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My initial view that Trump is covered by Section 3 of the Fourteenth Amendment was formed because I believed then, and still believe now, that the events of January 6, 2021 amounted to an “insurrection.” Daniel Webster’s first edition of the Dictionary of the American English, published in 1828, which would have been authoritative to the framers of the Fourteenth Amendment, defines “rebellion” as follows:

insurgency, name [Latin insurgo; in and surgo, to rise.]

  1. An uprising against civil or political authority; The open and active opposition of a number of persons to the implementation of a law in a city or state. It is equivalent to sedition, except that sedition expresses a less widespread uprising of citizens. It differs from rebellion, because the latter expresses rebellion, or an attempt to overthrow the government, establish another government, or place the country under another jurisdiction. It differs from rebellion because it respects civil or political government; While mutiny is open opposition to the law in the army or navy.insurgency Yet it is used with such scope to understand strife or rebellion.

It turns out that this ancient city was made insurgency Against kings, rebellion and strife occurred there. Ezra 4:19.

  1. Rise in mass to confront the enemy. [Little Used.]”

I take this to mean that an “uprising” is more than a “riot,” “sedition,” or “rebellion,” but less than a “rebellion.” Specifically, I believe that an “insurrection” is a “riot” for the purpose of changing the outcome of an “important political decision or event.” So I tend to think that what happened on January 6, 2001 was technically an “insurrection.”

I also believe that Donald Trump offered “aid or comfort” to enemies of the Constitution that day because he watched the whole thing unfold, along with cries of “Hang Mike Pence,” on national television and it never happened, despite his duty to take action. . Eager to faithfully enforce the laws, he sent out a tweet calling on the rioters to stop the violence and did not call in the National Guard, which he should have done.

I changed my mind and concluded that Trump had a right to be on the ballot once former Attorney General Michael Mukasey pointed out in an excellent op-ed in Wall Street Journal That Section 3 merely disqualifies those who break the oath from being a “Senator or Representative in Congress or.” [an] Elector of President and Vice President or [a holder of] any office, civil or military, under the United States” or “a member of any legislature of any State [or] executive or judicial officer of any State.” Those who break the oath are not barred from running for the office of President or even serving as President, so long as the presidential electors who elect the President do not break the oath. Nor do I believe that the President is a person who is an “employee of the United States” because the Committees Clause It states that “[ThePresidentshall”iemust”commissionalltheOfficersoftheUnitedStates”andthereisnopracticeeitherbeforeoraftertheadoptionoftheFourteenthAmendmentofPresidentscommissioning]Indeedthewholeideaofthatisabsurd[يجبعلىالرئيس”أييجبأن”يكلفجميعضباطالولاياتالمتحدة”،ولاتوجدممارسة،سواءقبلأوبعداعتمادالتعديلالرابععشرمنإنالرؤساءيقومونبتكليفأنفسهموالواقعأنفكرةذلكبرمتهاسخيفة[ThePresidentshall”iemust”commissionalltheOfficersoftheUnitedStates”andthereisnopracticeeitherbeforeoraftertheadoptionoftheFourteenthAmendmentofPresidentscommissioningthemselves Indeedthewholeideaofthatisabsurd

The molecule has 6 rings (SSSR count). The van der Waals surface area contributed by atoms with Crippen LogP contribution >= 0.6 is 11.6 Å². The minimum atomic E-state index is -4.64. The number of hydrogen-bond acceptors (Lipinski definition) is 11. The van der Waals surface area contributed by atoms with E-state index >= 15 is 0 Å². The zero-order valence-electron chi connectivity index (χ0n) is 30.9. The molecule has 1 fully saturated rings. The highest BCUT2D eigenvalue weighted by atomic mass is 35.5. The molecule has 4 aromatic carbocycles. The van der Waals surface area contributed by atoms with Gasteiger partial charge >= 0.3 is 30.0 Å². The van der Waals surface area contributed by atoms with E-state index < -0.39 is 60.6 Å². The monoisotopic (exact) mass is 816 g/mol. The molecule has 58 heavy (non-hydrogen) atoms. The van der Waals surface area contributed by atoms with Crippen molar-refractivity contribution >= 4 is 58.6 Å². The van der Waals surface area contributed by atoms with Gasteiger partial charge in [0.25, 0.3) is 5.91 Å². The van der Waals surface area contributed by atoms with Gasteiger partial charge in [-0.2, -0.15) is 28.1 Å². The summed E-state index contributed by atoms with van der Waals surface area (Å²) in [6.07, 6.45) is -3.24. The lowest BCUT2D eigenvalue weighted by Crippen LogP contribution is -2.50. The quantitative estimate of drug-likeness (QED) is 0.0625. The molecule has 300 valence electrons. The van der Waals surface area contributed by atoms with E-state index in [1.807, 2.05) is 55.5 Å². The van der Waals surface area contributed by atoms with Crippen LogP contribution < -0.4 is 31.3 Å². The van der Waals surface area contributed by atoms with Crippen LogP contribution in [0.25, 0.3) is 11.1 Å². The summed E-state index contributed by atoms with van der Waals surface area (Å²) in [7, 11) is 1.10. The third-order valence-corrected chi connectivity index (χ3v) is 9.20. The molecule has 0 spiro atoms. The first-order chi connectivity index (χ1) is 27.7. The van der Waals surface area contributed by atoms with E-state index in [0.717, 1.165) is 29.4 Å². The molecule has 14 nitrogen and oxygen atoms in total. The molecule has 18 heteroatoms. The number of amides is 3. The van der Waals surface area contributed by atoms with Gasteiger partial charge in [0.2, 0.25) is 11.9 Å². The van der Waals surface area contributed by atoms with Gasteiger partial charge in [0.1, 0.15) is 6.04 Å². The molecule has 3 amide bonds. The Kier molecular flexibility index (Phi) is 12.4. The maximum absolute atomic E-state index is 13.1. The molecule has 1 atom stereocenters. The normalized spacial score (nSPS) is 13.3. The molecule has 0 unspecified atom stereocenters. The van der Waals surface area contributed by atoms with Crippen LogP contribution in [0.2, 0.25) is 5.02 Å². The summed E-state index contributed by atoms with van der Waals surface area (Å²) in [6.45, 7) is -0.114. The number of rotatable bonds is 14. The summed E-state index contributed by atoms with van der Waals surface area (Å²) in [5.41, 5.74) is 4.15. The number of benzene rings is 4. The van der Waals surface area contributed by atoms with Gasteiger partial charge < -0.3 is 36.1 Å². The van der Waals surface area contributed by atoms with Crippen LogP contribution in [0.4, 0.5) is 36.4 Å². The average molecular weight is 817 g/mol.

For all these reasons, I conclude that Section 3 of the Fourteenth Amendment does not require or permit Trump’s removal from any presidential primary or general election.

Two days ago, my friend Curt Lash sent me a wonderful draft of a law review article, which proves beyond a reasonable doubt that the framers of Section 3 originally broke the presidential oath in enumerating persons ineligible to hold office, But this language was intentionally omitted from the final draft of Section 3 to appease conservatives and on the assumption that excluding those who break the presidential oath from being “electors for president and vice president” was sufficient protection against “recalcitrant presidents.” The link to Kurt Lasch’s excellent draft law review article is here:

Donald Trump would do well to be very careful in choosing which presidential electors will vote for him if he wins the state in 2024. Trump presidential electors who participated in the January 6, 2001 insurrection are barred from being on the ballot, and their votes should not be taken away. It will not be counted.

Throughout this discussion I have tried to be law-abiding and strict about the text. I will add that, out of caution, keeping Trump off the ballot, and enraging his fanatical supporters, would be much worse for American democracy, anyway, than another term would be for Joe Biden as Michael McConnell pointed out in a post on this blog. In response to my initial post.

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